Professor Chaman Lal’s new book, ‘The Bhagat Singh Reader’, brings into prominence the martyr’s less widely known intellectual output. It presents in a single volume, a collection of all his writings and thoughts from his letters, telegrams, notices, articles and also his mails from prison to the Colonial administration and judiciary, that chalk out his subversive and progressive ideas. Bhagat Singh’s 43 sketches of Indian freedom fighters throw light on the larger picture of the Independence struggle. This is a book that reveals Bhagat Singh, the man and the thinker, the Marxist and the idealist. Professor Lal, who has researched and written extensively on Bhagat Singh and is an honorary advisor at Bhagat Singh Archives and Resource Centre, Delhi Archives.
Tell us about ‘The Bhagat Singh Reader’, its intent and the philosophy behind it.
The intent of the book is to bring to fore the unrecognised role of revolutionaries in the freedom struggle. This is to underline the fact that revolutionaries, especially Bhagat Singh and his comrades, had their own vision of a free India of not just change in rulers but of ways to overthrow the oppressive system of whites.
The book has been divided into five sections, with Section 1 being letters/telegrams. These letters are from school, college, Bhagat Singh’s revolutionary life, letters to the Colonial Administration and judiciary from jail, political and personal letters from jail and also telegrams from jail. Section 2 presents posters/notices/leaflets, while Section 3 is dedicated to court statements. Section 4 is essays, articles and sketches by Bhagat Singh that were published in various journals, while the last Section is the jail notebook.
What are your efforts for your continuing work on Bhagat Singh and your reason for extensive research on the topic?
It started from my young adult days. Like any person that age, I was attracted to Bhagat Singh, but I took to reading about him and their movement, which led me to research on finding his own writings. This was a long journey, which still continues.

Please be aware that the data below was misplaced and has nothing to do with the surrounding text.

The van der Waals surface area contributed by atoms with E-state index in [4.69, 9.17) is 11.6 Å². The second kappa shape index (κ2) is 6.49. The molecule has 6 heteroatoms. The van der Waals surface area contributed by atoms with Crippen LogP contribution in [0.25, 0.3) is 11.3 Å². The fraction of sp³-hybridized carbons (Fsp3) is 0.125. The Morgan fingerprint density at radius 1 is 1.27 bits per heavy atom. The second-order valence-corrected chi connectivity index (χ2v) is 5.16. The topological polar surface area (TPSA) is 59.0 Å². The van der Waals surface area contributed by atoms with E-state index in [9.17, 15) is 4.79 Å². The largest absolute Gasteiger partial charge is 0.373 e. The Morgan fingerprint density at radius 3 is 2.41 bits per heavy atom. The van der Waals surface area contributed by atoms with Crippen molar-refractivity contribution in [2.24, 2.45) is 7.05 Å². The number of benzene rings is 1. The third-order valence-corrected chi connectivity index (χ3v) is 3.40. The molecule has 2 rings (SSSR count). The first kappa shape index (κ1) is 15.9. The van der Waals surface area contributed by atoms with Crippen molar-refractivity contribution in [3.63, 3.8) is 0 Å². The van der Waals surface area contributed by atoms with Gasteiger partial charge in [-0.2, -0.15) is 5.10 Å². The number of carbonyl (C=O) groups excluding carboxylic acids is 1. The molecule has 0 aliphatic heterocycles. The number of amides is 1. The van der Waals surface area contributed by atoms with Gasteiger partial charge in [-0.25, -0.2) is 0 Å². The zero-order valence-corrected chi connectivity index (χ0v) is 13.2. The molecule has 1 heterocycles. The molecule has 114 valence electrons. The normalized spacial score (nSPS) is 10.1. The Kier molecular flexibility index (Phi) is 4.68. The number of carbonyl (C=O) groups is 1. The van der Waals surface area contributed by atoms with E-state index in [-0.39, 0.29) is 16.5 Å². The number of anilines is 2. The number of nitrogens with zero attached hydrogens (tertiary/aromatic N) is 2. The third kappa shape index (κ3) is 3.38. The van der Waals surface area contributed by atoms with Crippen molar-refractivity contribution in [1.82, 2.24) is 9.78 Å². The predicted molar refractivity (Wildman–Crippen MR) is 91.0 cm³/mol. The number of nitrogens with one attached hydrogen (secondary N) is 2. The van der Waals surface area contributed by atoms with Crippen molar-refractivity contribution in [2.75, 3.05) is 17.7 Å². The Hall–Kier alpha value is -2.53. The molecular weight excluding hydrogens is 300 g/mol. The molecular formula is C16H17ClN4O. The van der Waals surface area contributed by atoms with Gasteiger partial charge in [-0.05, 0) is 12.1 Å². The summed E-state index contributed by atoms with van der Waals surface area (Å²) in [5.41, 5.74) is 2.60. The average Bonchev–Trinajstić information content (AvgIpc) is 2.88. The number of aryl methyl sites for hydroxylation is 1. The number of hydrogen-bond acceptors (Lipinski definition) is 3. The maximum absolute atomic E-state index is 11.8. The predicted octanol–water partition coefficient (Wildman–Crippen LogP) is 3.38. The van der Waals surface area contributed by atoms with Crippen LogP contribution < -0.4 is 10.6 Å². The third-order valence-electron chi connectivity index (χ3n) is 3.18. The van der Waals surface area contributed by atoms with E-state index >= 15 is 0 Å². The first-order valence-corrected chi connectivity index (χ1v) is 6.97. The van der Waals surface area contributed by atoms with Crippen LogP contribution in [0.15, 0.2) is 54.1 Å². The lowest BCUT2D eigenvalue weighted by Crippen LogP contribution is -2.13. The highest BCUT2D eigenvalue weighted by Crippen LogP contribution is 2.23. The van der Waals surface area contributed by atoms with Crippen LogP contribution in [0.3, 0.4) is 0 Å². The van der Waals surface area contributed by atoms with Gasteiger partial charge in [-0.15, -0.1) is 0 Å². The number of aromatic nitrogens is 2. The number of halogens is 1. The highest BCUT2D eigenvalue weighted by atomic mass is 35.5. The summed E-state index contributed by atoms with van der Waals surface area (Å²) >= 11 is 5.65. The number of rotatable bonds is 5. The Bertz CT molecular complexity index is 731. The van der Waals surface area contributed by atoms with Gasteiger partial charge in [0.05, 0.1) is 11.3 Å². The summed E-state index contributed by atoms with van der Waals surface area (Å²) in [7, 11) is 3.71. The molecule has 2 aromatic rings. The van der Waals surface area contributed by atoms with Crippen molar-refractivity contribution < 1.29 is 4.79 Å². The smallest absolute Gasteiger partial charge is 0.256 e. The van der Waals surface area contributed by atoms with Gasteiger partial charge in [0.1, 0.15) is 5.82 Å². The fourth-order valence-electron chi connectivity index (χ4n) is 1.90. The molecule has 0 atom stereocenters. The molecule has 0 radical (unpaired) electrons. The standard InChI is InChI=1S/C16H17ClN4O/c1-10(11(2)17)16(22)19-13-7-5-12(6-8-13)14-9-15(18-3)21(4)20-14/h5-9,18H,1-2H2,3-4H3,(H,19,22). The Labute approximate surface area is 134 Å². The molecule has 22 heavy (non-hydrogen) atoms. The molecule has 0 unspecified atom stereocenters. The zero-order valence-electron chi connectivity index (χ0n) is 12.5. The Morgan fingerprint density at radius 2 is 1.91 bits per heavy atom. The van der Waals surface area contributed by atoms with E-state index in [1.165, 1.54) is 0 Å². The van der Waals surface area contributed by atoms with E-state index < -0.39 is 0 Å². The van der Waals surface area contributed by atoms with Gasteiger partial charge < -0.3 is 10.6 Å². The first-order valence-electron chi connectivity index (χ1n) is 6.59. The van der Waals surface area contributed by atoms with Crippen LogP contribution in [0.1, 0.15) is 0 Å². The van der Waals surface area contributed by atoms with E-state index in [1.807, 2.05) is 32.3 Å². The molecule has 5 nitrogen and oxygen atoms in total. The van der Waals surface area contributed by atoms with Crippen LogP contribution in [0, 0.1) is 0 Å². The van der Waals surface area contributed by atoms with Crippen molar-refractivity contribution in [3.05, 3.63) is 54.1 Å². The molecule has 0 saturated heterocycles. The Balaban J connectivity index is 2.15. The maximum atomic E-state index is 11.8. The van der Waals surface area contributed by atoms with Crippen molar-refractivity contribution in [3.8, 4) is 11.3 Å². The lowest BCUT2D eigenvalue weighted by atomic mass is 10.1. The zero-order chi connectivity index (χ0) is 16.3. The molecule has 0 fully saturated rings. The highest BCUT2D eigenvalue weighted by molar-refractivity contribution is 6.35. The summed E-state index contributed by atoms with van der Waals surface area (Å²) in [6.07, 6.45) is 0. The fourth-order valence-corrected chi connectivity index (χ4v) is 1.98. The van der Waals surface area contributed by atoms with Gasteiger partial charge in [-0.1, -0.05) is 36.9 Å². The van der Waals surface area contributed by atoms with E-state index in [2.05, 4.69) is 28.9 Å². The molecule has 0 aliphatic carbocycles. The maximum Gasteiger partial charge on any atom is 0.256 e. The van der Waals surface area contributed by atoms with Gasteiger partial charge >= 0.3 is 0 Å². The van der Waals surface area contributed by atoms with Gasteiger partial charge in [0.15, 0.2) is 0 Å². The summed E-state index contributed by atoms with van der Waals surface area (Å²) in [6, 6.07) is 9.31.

I have been working on the subject since my days at JNU as a student. In 1986, the first anthology -‘Bhagat Singh Aur Unke Sathiyon Ke Dastavez’, was published in Hindi. Then, I started collecting Bhagat Singh’s writings, as he was the one who had advanced political thinking and the competence to express it in multiple languages — Urdu, Hindi, Punjabi and English. In Hindi, I brought out the complete writings in 2007. However, till December 2018, I kept retrieving more and more documents. That’s when I published six more letters of Bhagat Singh. In the 2007 anthology, I had 100 documents, while its Urdu and Marathi editions in 2014/16 had 125. Now, the latest English anthology has 130 documents and the jail notebook. I have been collecting material from archives like National Archives, British library London, Desh Bhagat Yadgar Hall, Jalandhar, and Nehru Memorial Museum and Library (Teen Murthy, New Delhi). . I gifted all this collected material to the Delhi Archives under Delhi Government for setting up Bhagat Singh Archives and Resource Centre, which was inaugurated on March 23, 2018. I am an honorary advisor to this centre.
What new light does the book shed on Bhagat Singh?
Bhagat Singh is the most popular icon of youth in India and South Asia. Yet, he is known as a fearless and brave revolutionary and not as an ideologically advanced revolutionary thinker as Che Guevara. His writings prove that he was not only brave and fearless, but a revolutionary thinker and organiser. If he was allowed to live, he would have organised peasants and workers of the country to overthrow not only British colonialism but system of feudal and capitalist exploitation and would guide them in building a people’s real democracy in India. With the publication of English edition of Bhagat Singh’s writings, he will now be recognised internationally like Che Guevara is. It will also become easier to get his writings published in many more Indian and foreign languages. This will lead to more academic research in India and abroad. Chris Moffat in England and Kama Maclean in Australia have already published their research abroad on him Singh and his revolutionary movement.
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